by Steve Wilber
The wilderness! A word calculated to inspire fearsome awe without further qualifiers. Yet Moses qualifies it with the terms “great” and “terrible” (Deuteronomy 1:19). The word occurs over three hundred times in Scripture. Under the inspiration of the Holy Spirit, let us explore something of the meaning of the “wilderness.”
First, it is unfriendly. It is selective, working to favor some things, yet militating against others. The Lord’s man finds that in a desert some things die, while other personal qualities are accentuated.
The wilderness is unfriendly to the carnal, the worldly, but conducive to the development of those eternal qualities that the Lord is seeking. The desert is the place of specially adapted life. The Lord desires to cultivate what man disdains or neglects to cultivate: the spiritual life.
This calls for a “hearing ear.” It means to delve so deeply into the wilderness that no other voice is heard, but the voice of the Lord. This was so with Moses, who finally turned aside at the burning bush.
We notice next that the wilderness is dry. There is no evident blessing or revival. In Numbers, chapter twenty, the children of Israel demonstrated against Moses and Aaron. Verses 3 thru 5 tell us they reproached Moses and accused him of bringing the Lord’s congregation into the wilderness to die of thirst. They describe their environment as evil, saying in verse 5, “It is no place of seed, or of figs, or of vines, or of pomegranates, neither is there any water to drink.”
We learn also that the wilderness is uninhabited. God deals with His people both corporately and individually in a wilderness experience. The Bible abounds with examples of a single person being brought face to face with God. Consider His dealings with Enoch (Genesis. 5:22). “Enoch walked (alone) with God.” Abraham’s separated walk involved numerous encounters with his God.
Consider Joseph’s specifically tailored trials; Elijah’s crying out, “I, even I only, am left” (I Kings 19:10); Jeremiah’s agonizing, “I sat alone because of Your hand” (Jeremiah 15:17). “And Jacob was left alone; and there wrestled a man with him until the breaking of the day” (Genesis. 32:24). And finally, Matthew 14:23 declares of Jesus, “He was there, alone.”
The wilderness is a place where very special things happen. The people of God tumbled helter-skelter out of Egypt, but the wilderness brought them into divine order. They became an organized army that marched in ranks into Canaan. Psalm 103:7 tells us that God made “His ways” known to Moses. His ways are ordered ways.
The wilderness is also the place where the power of simple instruments is revealed. In Exodus 4:2 the Lord asks Moses, “What is that in your hand?” And Moses replies, “A rod.” The unique power of Moses would forever after be associated with a common shepherd’s staff. When Samson was assaulted by the Philistines, the Word says “they shouted against him.” But Samson found a jawbone of an ass, and with it, he slew a thousand men. This instrument, found often enough in the wilderness, was at the same time both common and powerful.
What a contrast between God’s ways, and man’s way. Man’s method of salvation is by costly and complicated machinery – salvation by mechanics. God’s means of salvation is by vital energy – salvation by dynamics. Here the simplest of instruments suffice.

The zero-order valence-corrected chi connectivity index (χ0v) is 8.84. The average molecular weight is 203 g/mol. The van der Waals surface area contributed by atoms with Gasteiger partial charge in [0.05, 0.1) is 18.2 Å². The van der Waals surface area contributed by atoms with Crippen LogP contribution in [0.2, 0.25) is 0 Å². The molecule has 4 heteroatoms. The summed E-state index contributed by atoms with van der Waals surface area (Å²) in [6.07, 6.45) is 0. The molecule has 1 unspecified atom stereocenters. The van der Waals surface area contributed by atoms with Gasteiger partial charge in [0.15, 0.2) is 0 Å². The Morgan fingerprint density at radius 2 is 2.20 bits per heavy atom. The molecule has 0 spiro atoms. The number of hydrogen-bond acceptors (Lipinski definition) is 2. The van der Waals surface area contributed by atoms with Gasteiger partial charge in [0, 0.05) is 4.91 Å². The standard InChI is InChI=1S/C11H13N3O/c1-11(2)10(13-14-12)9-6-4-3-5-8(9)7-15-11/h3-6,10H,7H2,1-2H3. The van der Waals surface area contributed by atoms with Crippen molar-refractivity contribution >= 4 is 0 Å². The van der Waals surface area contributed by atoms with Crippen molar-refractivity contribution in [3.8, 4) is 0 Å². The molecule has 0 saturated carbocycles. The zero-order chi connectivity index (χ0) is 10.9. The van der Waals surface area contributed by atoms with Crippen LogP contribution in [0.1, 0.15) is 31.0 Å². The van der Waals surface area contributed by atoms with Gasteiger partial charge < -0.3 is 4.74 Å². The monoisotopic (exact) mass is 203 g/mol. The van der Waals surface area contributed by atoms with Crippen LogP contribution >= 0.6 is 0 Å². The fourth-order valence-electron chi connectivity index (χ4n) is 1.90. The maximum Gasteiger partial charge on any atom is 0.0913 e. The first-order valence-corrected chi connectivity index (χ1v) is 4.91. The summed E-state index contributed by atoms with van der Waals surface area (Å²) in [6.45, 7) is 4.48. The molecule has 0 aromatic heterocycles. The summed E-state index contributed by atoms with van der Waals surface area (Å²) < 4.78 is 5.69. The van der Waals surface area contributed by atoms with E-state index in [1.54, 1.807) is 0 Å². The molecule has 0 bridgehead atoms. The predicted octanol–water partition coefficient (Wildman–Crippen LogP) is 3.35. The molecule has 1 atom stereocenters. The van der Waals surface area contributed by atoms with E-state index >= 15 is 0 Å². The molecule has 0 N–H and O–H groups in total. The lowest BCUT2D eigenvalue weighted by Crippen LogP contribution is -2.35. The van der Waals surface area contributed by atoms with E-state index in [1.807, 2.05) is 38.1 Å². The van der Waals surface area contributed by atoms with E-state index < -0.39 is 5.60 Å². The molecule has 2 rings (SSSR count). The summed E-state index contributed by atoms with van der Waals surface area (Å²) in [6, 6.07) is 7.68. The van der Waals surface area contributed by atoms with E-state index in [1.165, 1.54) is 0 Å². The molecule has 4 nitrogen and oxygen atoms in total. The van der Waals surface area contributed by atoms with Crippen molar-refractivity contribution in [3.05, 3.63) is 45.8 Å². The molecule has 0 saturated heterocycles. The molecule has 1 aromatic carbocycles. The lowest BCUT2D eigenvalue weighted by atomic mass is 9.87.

Finally, the wilderness is the place of drastic reduction. To be reduced is to be converted to a simpler form. For example, Acts 7:22 describes Moses, before he was forty years of age, as being “learned in all the wisdom of the Egyptians, and mighty in words and in deeds.” Forty years later, we find him at eighty years of age, confessing, “O my Lord, I am not eloquent… but I am slow of speech, and of a slow tongue” (Exodus 4:10). It is to this man, Moses, so reduced that he asked sincerely, “Who am I?” (Exodus 3:11), that the mighty “I Am” reveals Himself. Moses’ excess baggage – cultural, intellectual, social – had been dropped during his forty-year journey through the wilderness.
How far will God reduce us? We could conjecture that when Moses approached the burning bush that day, he had his garment, his rod, and his shoes. Not much. Yet one third of that had to be set aside before he could draw near to God – “Put off your shoes.” Amos 3:12 graphically depicts God’s people reduced to bare necessities. Nothing is left but two legs and a piece of an ear, just enough to hear a word and walk it out!
This was Samson’s status the day the young lion roared against him at the vineyards of Timnath. The Bible says of Samson, “he had nothing in his hand” (Judges 14:6). We are reminded of a poetic fragment from a reformed hymn, “Nothing in my hand I bring; simply to Thy cross I cling.”
If our guided tour through the wilderness has had its proper effect, a transformation of consciousness should have taken place. Although at first we had instinctively recoiled from it, as though it were ominously threatening to our sense of self-preservation, we will now readily embrace the wilderness as a great friend and servant. We will have the inner sense that only when the Lord Jesus gets what He wants from our lives will life finally stabilize.
Thus we know that those who emerge from God’s wilderness are indeed the thoroughly processed members of which the unblemished Body is composed.
Their coming into view provoked the astonished exclamation, “Who is this that comes up from the wilderness, leaning upon her beloved” (Song of Solomon 8:5).